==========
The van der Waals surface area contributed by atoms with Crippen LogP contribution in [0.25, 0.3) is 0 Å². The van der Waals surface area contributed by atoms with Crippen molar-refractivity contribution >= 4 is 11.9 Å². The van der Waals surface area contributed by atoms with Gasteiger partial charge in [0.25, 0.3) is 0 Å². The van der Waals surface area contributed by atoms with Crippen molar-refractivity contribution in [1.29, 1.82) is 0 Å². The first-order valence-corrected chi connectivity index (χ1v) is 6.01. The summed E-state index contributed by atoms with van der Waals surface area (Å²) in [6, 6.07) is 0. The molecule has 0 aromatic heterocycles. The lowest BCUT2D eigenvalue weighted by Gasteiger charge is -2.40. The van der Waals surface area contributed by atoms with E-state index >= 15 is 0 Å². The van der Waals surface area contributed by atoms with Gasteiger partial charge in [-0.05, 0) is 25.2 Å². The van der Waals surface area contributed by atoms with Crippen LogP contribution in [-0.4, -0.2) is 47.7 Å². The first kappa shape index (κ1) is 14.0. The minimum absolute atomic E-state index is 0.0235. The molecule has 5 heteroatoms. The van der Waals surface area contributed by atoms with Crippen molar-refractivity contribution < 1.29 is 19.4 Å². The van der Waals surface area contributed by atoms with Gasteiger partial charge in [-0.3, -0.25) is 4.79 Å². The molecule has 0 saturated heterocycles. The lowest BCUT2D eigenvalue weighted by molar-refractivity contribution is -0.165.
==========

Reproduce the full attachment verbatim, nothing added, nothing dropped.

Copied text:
The van der Waals surface area contributed by atoms with Crippen LogP contribution in [0.25, 0.3) is 0 Å². The van der Waals surface area contributed by atoms with Crippen molar-refractivity contribution >= 4 is 11.9 Å². The van der Waals surface area contributed by atoms with Gasteiger partial charge in [0.25, 0.3) is 0 Å². The van der Waals surface area contributed by atoms with Crippen molar-refractivity contribution in [1.29, 1.82) is 0 Å². The first-order valence-corrected chi connectivity index (χ1v) is 6.01. The summed E-state index contributed by atoms with van der Waals surface area (Å²) in [6, 6.07) is 0. The molecule has 0 aromatic heterocycles. The lowest BCUT2D eigenvalue weighted by Gasteiger charge is -2.40. The van der Waals surface area contributed by atoms with E-state index >= 15 is 0 Å². The van der Waals surface area contributed by atoms with Gasteiger partial charge in [-0.05, 0) is 25.2 Å². The van der Waals surface area contributed by atoms with Crippen LogP contribution in [-0.4, -0.2) is 47.7 Å². The first kappa shape index (κ1) is 14.0. The minimum absolute atomic E-state index is 0.0235. The molecule has 5 heteroatoms. The van der Waals surface area contributed by atoms with Crippen molar-refractivity contribution < 1.29 is 19.4 Å². The van der Waals surface area contributed by atoms with Gasteiger partial charge in [-0.3, -0.25) is 4.79 Å². The molecule has 0 saturated heterocycles. The lowest BCUT2D eigenvalue weighted by molar-refractivity contribution is -0.165.